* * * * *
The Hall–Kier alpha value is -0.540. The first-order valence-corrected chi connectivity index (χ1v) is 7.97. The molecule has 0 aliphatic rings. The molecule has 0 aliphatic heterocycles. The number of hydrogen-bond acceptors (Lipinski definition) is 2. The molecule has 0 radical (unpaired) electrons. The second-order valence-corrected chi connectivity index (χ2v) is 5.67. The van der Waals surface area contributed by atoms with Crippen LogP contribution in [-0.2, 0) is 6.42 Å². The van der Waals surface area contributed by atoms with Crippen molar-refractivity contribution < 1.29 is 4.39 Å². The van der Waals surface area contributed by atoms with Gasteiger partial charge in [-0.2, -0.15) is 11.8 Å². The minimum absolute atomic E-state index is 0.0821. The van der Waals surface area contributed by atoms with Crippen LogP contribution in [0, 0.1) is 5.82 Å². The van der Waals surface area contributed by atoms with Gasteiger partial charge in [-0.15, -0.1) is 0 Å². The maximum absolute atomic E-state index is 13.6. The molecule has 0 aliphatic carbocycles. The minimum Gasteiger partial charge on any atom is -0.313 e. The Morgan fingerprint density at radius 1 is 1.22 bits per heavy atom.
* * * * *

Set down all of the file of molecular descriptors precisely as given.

The Hall–Kier alpha value is -0.540. The first-order valence-corrected chi connectivity index (χ1v) is 7.97. The molecule has 0 aliphatic rings. The molecule has 0 aliphatic heterocycles. The number of hydrogen-bond acceptors (Lipinski definition) is 2. The molecule has 0 radical (unpaired) electrons. The second-order valence-corrected chi connectivity index (χ2v) is 5.67. The van der Waals surface area contributed by atoms with Crippen LogP contribution in [-0.2, 0) is 6.42 Å². The van der Waals surface area contributed by atoms with Crippen molar-refractivity contribution < 1.29 is 4.39 Å². The van der Waals surface area contributed by atoms with Gasteiger partial charge in [-0.2, -0.15) is 11.8 Å². The minimum absolute atomic E-state index is 0.0821. The van der Waals surface area contributed by atoms with Crippen LogP contribution in [0, 0.1) is 5.82 Å². The van der Waals surface area contributed by atoms with Gasteiger partial charge in [-0.15, -0.1) is 0 Å². The maximum absolute atomic E-state index is 13.6. The molecule has 0 aliphatic carbocycles. The minimum Gasteiger partial charge on any atom is -0.313 e. The Morgan fingerprint density at radius 1 is 1.22 bits per heavy atom.